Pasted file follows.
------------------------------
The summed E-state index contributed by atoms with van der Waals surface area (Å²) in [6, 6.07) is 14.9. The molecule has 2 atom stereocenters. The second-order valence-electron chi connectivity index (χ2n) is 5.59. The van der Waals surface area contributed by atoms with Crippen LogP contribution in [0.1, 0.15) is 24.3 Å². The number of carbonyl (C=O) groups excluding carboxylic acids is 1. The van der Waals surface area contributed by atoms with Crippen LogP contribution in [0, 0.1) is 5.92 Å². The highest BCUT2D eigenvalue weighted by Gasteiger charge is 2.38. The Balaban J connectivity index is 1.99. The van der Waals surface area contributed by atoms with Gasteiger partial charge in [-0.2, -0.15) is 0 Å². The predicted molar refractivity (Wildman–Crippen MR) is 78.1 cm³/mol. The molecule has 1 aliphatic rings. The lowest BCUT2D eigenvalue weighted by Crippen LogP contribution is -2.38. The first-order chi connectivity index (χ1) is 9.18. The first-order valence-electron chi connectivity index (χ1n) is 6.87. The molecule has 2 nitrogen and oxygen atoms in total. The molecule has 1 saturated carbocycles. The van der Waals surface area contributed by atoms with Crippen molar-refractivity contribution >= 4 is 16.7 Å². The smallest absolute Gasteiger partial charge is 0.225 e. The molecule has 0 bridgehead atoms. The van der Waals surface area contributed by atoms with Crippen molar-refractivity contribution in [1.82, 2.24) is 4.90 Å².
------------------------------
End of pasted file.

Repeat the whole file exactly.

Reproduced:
The summed E-state index contributed by atoms with van der Waals surface area (Å²) in [6, 6.07) is 14.9. The molecule has 2 atom stereocenters. The second-order valence-electron chi connectivity index (χ2n) is 5.59. The van der Waals surface area contributed by atoms with Crippen LogP contribution in [0.1, 0.15) is 24.3 Å². The number of carbonyl (C=O) groups excluding carboxylic acids is 1. The van der Waals surface area contributed by atoms with Crippen LogP contribution in [0, 0.1) is 5.92 Å². The highest BCUT2D eigenvalue weighted by Gasteiger charge is 2.38. The Balaban J connectivity index is 1.99. The van der Waals surface area contributed by atoms with Gasteiger partial charge in [-0.2, -0.15) is 0 Å². The predicted molar refractivity (Wildman–Crippen MR) is 78.1 cm³/mol. The molecule has 1 aliphatic rings. The lowest BCUT2D eigenvalue weighted by Crippen LogP contribution is -2.38. The first-order chi connectivity index (χ1) is 9.18. The first-order valence-electron chi connectivity index (χ1n) is 6.87. The molecule has 2 nitrogen and oxygen atoms in total. The molecule has 1 saturated carbocycles. The van der Waals surface area contributed by atoms with Crippen molar-refractivity contribution >= 4 is 16.7 Å². The smallest absolute Gasteiger partial charge is 0.225 e. The molecule has 0 bridgehead atoms. The van der Waals surface area contributed by atoms with Crippen molar-refractivity contribution in [1.82, 2.24) is 4.90 Å².